Emo kids, rejoice! The full length debut from Minnesota emo and post hardcore band Remo Drive might be the best emo record of the past few years. For me personally, this album has brought feelings out of me that I haven’t felt since I listened to Weezer’s Pinkerton and Brand New’s The Devil And God Are Raging Inside Me. While I was listening to this, it felt like I was back in 5th grade with the American Football, Through Being Cool, or Diary (Sunny Day Real Estate) playing in my old portable CD player. Remo Drive stuck to the emo handbook, if you will, and they pull it off exceptionally well. Catchy hooks? Check. Memorable, relatable, self-deprecating lyrics? Check. Great singing? Check. Obviously, there are more parts than that but you get my point.


My favorite track on the album by far is Yer Killing Me. An absolutely phenomenal track with some of the best lyrics I’ve heard from an emo song in YEARS. Like I said before, one of the core tenets of a great emo song is reliability and this song resonates with me on a personal level. The song is about that one person that you just can’t stand at all. I have so many people at my old job that I just could not stand with a passion. Hated them! We all have that person (or persons) and that is what makes it such a great track. Well, a killer chorus helps too.

You make me want to start smoking
Cigarettes so I die slowly
Anything that’s bad for me
You’re killing me
You’re killing me

Do yourself a favor and listen to this. It’s easily one of my favorite records of the year and easily the best emo record of the past 3 or so.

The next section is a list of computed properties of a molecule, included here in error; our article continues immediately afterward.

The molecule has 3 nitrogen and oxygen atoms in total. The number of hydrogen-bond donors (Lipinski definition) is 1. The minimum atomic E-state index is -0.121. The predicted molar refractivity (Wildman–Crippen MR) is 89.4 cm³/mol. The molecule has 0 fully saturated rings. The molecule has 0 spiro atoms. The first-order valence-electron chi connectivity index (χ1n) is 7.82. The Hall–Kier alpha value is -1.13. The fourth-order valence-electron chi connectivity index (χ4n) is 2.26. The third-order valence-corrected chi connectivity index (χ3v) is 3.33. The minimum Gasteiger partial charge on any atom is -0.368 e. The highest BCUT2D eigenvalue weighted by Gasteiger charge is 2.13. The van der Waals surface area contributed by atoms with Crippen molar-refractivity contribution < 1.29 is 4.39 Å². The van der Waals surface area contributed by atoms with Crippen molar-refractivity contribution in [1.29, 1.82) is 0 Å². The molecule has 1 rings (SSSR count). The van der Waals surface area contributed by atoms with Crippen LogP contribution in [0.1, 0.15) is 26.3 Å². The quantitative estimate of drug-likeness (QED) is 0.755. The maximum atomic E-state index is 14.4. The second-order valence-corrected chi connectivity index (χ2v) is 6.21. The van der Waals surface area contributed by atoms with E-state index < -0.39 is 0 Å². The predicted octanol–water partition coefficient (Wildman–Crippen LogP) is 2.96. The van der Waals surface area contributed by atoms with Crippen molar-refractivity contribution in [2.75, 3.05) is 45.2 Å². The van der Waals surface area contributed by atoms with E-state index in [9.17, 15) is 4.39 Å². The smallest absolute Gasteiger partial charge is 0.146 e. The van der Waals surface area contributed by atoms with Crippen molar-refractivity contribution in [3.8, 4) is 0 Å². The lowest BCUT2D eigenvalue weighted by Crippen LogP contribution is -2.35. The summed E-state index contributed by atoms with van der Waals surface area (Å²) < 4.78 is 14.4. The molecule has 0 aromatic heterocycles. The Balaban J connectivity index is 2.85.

Yaeji – Yaeji EP

This is a little gem I found while searching through Apple Music. I wanted to give you guys a head’s up about this little EP because it’s very good and I want this artist to get some attention. Kathy Yaeji Lee is a Korean-American  producer and visual artist hailing out of New York City who has started get some attention due to her “Guap”” and “New York ’93” singles. This little five track project is full of some of the best instrumentals from any electronic album I’ve heard this month. The track “Feel It Out” and the aforementioned “Guap” had me in a little mini-rave in my pajamas (No strobe lights unfortunately.)

Vocally is where the  EP may be hit or miss for some. Yaeji’s singing is very subdued on this EP, which can work really well or very poorly depending on the artist. It works wonders on songs like “Guap”, “Feel It Out”, and “New York ’93”. Yaeji’s voice is very soft and innocent which really complements the instrumentals too.  She also sings in Korean on this album, which is something that I absolutely loved, but might be weird for some. Still, check out this EP and show Yaeji some love because this project was a great find!

Support Yaeji and buy the EP here!